On Tuesday 15 June, Spanish Prime Minister Pedro Sanchez announced plans to pardon nine jailed leaders of Catalonia’s unsuccessful 2017 independence bid. He alluded to how pardoning them was in public interest, since it symbolized moving from past confrontational viewpoints by the government against the Catalan prisoners. According to The New York Times, in the 2017 separatist movement, Spain’s courts declared the pardon vote illegal and the government launched a crackdown. They confiscated ballots as well as sent in rioters to attack several who attempted to vote.
As Sanchez proclaimed his wish for “a spirit of dialogue and concord,” separatist protestors in Barcelona demanded for a new referendum on independence. Not to mention, as reported by NBC, opposition parties in Madrid threatened Sanchez’s party that they would object to the pardons in court.
At an event in the Catalan capital attended by members of Catalan civil society while boycotted by the Catalan pro-independence government, Sanchez said “[T]o reach an agreement, someone must make the first step,” and that the Spanish government will do it. Contradictory to his party’s stance, opinion polls reveal that nearly half of Catalans want independence from Spain. According to El País, the latest survey from the regional government’s official CEO research center reveals that almost 42 percent of Catalan citizens favor a Catalonia independent of Spain.
With that being said, Sanchez’s move to pardon the Catalan leaders could be highly unpopular among Spaniards. NBC reports that 60% of Spaniards oppose freeing the jailed independence movement leaders, and opposition parties said they are committed to reversing the pardons. In fact, even a Catalan politician, Inés Arrimadas, the head of the centrist Citizens political party, opposes the pardons, saying that they “are a prize for those who have destroyed families, those that have broken the law,” and a “humiliation to” Catalonians “who continue to be loyal to the Constitution and follow the law.”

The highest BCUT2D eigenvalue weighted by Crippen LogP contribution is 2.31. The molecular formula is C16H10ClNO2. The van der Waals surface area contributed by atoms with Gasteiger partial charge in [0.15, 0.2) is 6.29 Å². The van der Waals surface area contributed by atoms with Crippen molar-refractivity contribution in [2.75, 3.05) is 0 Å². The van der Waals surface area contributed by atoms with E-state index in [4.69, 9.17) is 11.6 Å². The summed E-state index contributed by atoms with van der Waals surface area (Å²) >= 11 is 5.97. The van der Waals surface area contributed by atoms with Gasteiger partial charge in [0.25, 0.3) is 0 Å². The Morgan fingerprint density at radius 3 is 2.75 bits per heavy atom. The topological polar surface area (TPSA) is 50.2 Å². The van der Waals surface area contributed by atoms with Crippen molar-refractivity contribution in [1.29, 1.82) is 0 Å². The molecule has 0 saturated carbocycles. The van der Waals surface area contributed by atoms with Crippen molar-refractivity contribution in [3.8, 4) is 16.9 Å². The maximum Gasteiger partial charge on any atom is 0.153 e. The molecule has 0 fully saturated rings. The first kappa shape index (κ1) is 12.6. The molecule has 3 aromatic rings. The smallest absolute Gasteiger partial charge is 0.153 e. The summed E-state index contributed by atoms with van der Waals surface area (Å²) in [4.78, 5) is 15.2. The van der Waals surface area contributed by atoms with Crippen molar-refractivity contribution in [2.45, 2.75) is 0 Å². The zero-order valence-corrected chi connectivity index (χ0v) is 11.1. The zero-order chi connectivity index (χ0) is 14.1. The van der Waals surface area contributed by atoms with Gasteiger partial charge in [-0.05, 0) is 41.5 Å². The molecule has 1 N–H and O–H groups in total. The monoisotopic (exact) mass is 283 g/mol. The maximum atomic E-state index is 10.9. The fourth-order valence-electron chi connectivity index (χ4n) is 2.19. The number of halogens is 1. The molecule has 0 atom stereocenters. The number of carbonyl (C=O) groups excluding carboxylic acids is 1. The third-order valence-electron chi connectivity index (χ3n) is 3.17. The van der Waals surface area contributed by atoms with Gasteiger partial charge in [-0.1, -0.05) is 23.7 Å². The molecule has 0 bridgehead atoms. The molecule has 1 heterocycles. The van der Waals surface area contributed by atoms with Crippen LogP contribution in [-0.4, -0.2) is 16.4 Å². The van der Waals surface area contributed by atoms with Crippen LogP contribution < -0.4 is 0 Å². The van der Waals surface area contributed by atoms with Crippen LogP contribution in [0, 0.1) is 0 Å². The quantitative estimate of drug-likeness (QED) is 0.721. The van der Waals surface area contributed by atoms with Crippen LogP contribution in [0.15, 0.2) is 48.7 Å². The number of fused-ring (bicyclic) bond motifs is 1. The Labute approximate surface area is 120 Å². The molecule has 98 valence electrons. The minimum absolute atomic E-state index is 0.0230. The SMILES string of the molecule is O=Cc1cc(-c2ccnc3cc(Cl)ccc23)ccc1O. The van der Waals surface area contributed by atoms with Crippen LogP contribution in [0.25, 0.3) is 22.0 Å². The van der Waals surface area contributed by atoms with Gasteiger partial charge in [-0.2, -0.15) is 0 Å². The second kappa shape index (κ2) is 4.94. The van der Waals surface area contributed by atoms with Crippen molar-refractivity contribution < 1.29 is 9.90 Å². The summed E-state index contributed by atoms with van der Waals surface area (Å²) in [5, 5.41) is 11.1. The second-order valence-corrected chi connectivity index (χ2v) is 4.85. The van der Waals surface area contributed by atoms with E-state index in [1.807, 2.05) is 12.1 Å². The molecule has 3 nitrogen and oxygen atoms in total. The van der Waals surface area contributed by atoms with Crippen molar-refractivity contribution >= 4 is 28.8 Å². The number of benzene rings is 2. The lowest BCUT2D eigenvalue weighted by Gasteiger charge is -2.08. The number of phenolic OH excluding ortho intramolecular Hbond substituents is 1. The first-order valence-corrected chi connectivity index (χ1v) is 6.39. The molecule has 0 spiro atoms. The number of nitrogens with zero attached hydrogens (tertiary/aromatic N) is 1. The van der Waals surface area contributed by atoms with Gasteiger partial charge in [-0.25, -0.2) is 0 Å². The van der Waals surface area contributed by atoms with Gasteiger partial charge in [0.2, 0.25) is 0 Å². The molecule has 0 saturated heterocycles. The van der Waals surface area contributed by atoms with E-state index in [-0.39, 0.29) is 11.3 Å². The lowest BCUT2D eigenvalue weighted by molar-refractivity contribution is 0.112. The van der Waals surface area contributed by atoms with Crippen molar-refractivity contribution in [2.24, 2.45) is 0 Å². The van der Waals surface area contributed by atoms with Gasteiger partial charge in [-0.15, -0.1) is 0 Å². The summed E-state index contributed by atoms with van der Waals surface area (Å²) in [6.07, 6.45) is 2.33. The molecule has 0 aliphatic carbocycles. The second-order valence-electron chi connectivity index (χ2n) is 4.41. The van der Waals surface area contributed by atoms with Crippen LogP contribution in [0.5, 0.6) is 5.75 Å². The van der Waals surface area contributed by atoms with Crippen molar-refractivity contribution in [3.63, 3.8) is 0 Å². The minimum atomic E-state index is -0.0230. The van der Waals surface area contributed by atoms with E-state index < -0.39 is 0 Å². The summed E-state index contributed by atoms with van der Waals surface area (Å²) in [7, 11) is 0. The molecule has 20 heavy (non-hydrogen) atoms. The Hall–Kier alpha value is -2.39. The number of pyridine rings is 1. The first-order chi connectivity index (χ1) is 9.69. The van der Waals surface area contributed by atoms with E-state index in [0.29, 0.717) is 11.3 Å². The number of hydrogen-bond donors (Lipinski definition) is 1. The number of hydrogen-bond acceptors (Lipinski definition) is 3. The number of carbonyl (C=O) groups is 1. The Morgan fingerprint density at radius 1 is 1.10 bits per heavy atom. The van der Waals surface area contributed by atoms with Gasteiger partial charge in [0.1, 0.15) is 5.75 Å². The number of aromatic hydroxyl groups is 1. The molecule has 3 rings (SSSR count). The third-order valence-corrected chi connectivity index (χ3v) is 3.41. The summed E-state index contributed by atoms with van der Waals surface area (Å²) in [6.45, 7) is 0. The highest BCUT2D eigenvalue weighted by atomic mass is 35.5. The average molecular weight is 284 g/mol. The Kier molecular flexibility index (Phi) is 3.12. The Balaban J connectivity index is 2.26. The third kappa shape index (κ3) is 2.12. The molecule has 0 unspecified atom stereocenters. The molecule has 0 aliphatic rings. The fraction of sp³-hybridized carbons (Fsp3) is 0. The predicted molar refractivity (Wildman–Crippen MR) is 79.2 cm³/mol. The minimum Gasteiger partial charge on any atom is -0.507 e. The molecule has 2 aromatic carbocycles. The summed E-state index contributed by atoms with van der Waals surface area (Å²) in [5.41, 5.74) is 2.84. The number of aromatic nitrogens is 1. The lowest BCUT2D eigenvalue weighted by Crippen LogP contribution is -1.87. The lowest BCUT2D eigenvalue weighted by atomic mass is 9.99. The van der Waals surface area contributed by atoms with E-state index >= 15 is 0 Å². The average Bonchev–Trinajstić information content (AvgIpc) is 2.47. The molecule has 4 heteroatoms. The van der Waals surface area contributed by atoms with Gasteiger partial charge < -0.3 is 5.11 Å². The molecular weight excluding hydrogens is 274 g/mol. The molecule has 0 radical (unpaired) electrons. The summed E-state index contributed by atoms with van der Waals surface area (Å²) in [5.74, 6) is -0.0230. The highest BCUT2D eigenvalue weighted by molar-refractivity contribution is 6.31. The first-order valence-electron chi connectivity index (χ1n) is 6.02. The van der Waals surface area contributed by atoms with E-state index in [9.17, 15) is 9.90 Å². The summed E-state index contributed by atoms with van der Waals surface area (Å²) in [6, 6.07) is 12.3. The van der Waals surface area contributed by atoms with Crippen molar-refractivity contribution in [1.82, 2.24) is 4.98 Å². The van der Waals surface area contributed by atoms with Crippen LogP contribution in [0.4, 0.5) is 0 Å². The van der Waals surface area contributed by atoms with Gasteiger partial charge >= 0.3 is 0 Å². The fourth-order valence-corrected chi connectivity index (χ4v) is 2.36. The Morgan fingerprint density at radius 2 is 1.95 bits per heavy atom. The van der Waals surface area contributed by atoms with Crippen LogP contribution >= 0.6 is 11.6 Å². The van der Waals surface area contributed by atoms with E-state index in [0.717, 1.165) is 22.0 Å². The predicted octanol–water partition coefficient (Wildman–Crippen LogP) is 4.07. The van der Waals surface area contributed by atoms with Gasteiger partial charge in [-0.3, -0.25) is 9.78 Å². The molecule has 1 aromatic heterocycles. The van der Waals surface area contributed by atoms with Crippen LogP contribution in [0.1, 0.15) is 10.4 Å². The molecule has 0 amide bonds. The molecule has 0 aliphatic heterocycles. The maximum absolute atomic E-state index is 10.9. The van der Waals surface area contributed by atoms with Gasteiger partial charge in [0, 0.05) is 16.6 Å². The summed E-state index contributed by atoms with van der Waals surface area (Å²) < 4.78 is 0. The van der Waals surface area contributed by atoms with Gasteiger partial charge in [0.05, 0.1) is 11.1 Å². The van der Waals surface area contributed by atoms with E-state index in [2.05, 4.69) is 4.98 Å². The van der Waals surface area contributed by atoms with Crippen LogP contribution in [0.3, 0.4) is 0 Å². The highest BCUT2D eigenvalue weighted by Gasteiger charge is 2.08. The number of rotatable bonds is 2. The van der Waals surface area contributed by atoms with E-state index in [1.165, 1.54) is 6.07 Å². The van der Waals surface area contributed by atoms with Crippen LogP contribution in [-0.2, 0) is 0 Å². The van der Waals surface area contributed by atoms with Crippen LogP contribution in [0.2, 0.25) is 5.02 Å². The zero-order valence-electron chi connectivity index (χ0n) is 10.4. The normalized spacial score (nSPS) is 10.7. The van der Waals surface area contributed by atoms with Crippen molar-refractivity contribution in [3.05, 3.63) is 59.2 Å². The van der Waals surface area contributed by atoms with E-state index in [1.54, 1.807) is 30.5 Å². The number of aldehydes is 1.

However, Joaquim Coll, a columnist and historian in Barcelona, holds a contrasting perspective to Arrimadas, claiming that the pardons could actually help prevent an outburst of conflict. According to The New York Times, Coll believes that after the 2017 referendum, the momentum of the independence movement has flagged throughout Spain and thus, there is little threat in releasing the prisoners. Furthermore, he says that by releasing them, the government deprived extreme members of the separatist movement of martyrs who could be used to advocate for more confrontation with Madrid. He states that this will provide more leeway for the moderates in Catalonia.
Government sources say that given Sanchez’s awareness, issuing pardons to Catalan separatists will make him less popular. Therefore, he is relying on using economic recovery and a successful COVID-19 vaccination initiative to increase his likability and popularity, as well as undo any severe damage before his run in the 2023 Spanish national elections. Sanchez’s main objective is to weaken the Catalonia independence movement, in turn resolving the country’s largest political obstacle. Reuters said that Sanchez is also keen on repairing the country’s global reputation. It was tarnished due to the 2017 confrontations and the international view of unjust prison sentence lengths that lasted between nine to thirteen years.
NBC states that Sanchez strives to begin negotiations between the central and regional government regarding the political status of Catalonia. Pere Aragones, Catalonia’s separatist head of government gladly welcomed the pardons, saying they were a necessary step to commence dialogue and negotiations. With that being said, Aragones says that the pardons are still not enough, vouching that the best way towards reconciliation is advocating for an authorized referendum.
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